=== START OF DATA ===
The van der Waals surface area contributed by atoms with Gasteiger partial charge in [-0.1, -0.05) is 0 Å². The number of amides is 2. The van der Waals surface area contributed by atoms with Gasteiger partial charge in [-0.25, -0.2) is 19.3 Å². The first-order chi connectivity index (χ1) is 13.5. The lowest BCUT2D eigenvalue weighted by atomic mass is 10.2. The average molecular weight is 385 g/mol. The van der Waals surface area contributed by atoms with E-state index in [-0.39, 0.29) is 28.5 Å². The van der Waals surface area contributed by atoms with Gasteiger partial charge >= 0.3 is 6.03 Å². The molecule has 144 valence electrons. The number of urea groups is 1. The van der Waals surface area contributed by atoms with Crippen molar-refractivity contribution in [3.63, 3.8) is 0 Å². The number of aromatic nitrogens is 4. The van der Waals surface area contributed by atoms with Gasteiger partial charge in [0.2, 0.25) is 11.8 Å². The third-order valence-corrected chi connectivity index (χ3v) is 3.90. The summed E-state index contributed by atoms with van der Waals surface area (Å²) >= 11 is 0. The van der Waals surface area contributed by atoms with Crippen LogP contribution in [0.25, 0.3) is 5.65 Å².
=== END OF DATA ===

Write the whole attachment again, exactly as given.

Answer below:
The van der Waals surface area contributed by atoms with Gasteiger partial charge in [-0.1, -0.05) is 0 Å². The number of amides is 2. The van der Waals surface area contributed by atoms with Gasteiger partial charge in [-0.25, -0.2) is 19.3 Å². The first-order chi connectivity index (χ1) is 13.5. The lowest BCUT2D eigenvalue weighted by atomic mass is 10.2. The average molecular weight is 385 g/mol. The van der Waals surface area contributed by atoms with E-state index in [-0.39, 0.29) is 28.5 Å². The van der Waals surface area contributed by atoms with Gasteiger partial charge >= 0.3 is 6.03 Å². The molecule has 144 valence electrons. The number of urea groups is 1. The van der Waals surface area contributed by atoms with Crippen molar-refractivity contribution in [3.63, 3.8) is 0 Å². The number of aromatic nitrogens is 4. The van der Waals surface area contributed by atoms with Gasteiger partial charge in [0.2, 0.25) is 11.8 Å². The third-order valence-corrected chi connectivity index (χ3v) is 3.90. The summed E-state index contributed by atoms with van der Waals surface area (Å²) >= 11 is 0. The van der Waals surface area contributed by atoms with Crippen LogP contribution in [0.25, 0.3) is 5.65 Å².